After Premiata Forneria Marconi released the album Chocolate Kings in 1976 many people thought that it didnít contain the same high level of compositions as on Photos Of Ghosts (1973) and The World Became The World (1974). Those albums contained songs comparable to the quality of bands as Genesis and Yes in those days. Especially the Mellotron and the MiniMoog sounded stunning. Unfortunately, these instruments were not used so often on Chocolate Kings and moreover many PFM-fans didnít appreciate the voice of the new lead singer Bernardo Lanzetti, the previous singer of Aqua Fragile. His voice sounds like a blend of Peter Gabriel (Genesis) and Roger Chapman (Family). The band decided to take Lanzetti as the lead vocalist so that the other band members could concentrate more on their instruments. Besides they needed a real front man who could sing the English lyrics with hardly any accent. This way PFM hoped to get more international acclaim.
When I listened to Chocolate Kings 34 years after the first release, I realized that itís still one of the bandís best releases. Sure, it doesnít reach the same high level as the aforementioned albums, but we still hear compositions we donít hear that often nowadays! The five tracks on this album were written by Franco Mussida (guitars, vocals) and Mauro Pagani (wood-winds, violin) and didnít feature any songs written by keyboardist Flavio Premoli. That was probably the reason why the keyboards didnít have a prominent role in the sound on Chocolate Kings as contrasted with the violin. This time the lyrics werenít written by Pete Sinfield, because the band thought it to be impossible for him to write some very political statements. Bernardo Lanzetti and Marva Jan Marrow helped writing the lyrics. The albumís title refers to the way the American army liberated the Italians from fascism. The soldiers had chocolate in one hand and the tanks behind their shoulders. It was also a sharp criticism against the atomic bomb and the American consumerism. That was probably the reason why the cover of the international release differed from the Italian one. The fat lady had disappeared and was replaced by a candy bar wrapped in an American flag. As far as the music on this album is concerned it seemed that the band had moved a bit towards the musical style of bands like Gentle Giant, King Crimson and Jethro Tull.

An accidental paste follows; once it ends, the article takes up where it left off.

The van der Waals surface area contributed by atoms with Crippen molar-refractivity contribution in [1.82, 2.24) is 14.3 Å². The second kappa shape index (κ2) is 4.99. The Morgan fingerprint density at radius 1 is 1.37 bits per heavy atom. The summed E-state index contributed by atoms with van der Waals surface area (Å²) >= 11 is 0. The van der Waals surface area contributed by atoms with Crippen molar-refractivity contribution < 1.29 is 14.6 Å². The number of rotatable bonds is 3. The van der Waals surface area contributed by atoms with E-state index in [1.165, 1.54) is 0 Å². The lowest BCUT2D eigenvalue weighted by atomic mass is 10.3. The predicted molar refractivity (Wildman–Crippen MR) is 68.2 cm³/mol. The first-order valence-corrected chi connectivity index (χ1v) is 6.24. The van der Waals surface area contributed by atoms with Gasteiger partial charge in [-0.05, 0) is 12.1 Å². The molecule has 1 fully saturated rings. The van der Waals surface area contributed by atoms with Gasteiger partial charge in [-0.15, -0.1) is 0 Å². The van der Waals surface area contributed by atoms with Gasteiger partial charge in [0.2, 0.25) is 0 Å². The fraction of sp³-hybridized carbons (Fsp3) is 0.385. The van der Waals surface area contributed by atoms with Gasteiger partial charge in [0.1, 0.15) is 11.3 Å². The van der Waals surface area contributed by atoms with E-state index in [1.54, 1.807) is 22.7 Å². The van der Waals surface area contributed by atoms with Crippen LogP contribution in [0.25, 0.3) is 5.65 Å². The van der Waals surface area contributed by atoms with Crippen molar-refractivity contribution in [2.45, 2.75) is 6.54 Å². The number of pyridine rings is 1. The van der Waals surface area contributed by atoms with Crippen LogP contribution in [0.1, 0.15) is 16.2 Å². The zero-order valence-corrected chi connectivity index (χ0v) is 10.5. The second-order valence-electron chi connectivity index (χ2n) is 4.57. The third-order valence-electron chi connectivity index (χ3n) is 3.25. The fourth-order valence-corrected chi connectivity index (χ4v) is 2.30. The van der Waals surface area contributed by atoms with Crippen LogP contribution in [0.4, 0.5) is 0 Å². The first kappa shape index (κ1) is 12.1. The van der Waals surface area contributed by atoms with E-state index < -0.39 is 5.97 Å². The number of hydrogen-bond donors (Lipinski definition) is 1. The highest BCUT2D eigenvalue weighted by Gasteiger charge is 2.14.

For people who loved those Genesis- and Yes-influences in PFMís music itís good to know that the reissue of Chocolate Kings contains a bonus disc with several songs from previous releases, next to the material of Chocolate Kings. The recordings from a gig at the University of Nothingham, May 1st 1976 contains live versions of Four Holes In The Ground, Mr. Nine Till Five and Alta Loma FiveíTill Nine/William Tell Overture. These live versions are often played much faster or have been spoiled a bit by the additional long instrumental breaks which are mostly improvisations. The band liked to play their music differently on stage, but for the listener it was not always enjoyable. The band sometimes forgot they were performing in front of an audience. Maybe they had the urgency to show how wonderfully skilled musicians they were on their instruments.
All these remarks certainly donít mean that this new release is not a Ďmust haveí. Itís a collectorís item with a 24-bit remastering and a booklet full of pictures and historical information. Especially PFM-fans and people who love the sound of the seventies progressive rock bands will welcome this release by all means. I certainly did!
**** Henri Strik (edited by Peter Willemsen)
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